For as long as I can remember being even remotely aware of international politics I have known one thing to be certain: Arabs and Israelis don't get on! It's a fact that I've grown up knowing and has been reinforced time and time again in recent years with seemingly unbreakable cycles of violence and ever more dangerous and confrontational political rhetoric from both sides. The most recent exchanges of ammunition between Gaza and Israeli cities is simply the latest chapter in this sad tale of a fractured region.
But how will the story end? Little diplomatic progress has been made in the resolution of the conflict in the 60 years that it has been raging, and indeed the conflict has spread to bring countries such as Iran and Pakistan into the front line of political warfare. The historic, cultural, and religious differences between the two sides seem simply too insurmountable to overcome, and so a bloody (and potentially radioactive) conclusion seems a terrifyingly possible outcome.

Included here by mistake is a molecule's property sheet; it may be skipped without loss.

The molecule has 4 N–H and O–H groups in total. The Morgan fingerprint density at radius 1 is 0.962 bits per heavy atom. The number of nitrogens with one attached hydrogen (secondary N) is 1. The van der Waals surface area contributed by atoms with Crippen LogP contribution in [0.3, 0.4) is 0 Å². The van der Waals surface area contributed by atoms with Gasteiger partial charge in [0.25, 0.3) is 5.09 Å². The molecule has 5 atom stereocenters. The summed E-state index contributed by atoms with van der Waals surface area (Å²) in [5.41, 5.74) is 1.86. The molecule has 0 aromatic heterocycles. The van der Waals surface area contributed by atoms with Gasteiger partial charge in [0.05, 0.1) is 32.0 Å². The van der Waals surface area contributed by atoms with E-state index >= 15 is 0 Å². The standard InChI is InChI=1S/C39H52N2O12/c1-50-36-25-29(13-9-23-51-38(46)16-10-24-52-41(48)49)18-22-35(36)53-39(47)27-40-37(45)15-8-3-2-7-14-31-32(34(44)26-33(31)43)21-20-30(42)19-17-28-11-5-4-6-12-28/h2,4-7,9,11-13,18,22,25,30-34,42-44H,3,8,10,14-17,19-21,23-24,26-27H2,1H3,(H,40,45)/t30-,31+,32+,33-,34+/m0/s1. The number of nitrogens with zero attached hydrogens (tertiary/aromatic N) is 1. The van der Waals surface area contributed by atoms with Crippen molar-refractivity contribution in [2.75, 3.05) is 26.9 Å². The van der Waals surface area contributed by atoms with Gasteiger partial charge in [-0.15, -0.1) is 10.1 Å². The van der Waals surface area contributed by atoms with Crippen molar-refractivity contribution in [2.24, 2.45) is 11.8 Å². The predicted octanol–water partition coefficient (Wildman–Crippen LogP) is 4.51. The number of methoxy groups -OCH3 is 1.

Yet, in the midst of all the hatred and mistrust, there is a glimmer of hope on the diplomatic front that has come in the form of a collaborative scientific project. Sesame, which stands for 'Synchrotron-light for Experimental Science and Applications in the Middle East', is a multi-million dollar particle accelerator currently under construction near Amman, Jordan. Synchrotrons are fantastically useful facilities capable of producing a form of light known as synchrotron radiation that can be harnessed to investigate materials on unbelievably tiny scales. One such application is the study of proteins and other biological molecules down to atomic scales such that their structure and function can be better understood, and potentially so that we can develop more sophisticated drugs to target them. I recently wrote about the 2012 Nobel Prize for Chemistry awarded to Robert Lefkowitz and Brian Kobilka, which would have been entirely impossible without facilities such as Sesame.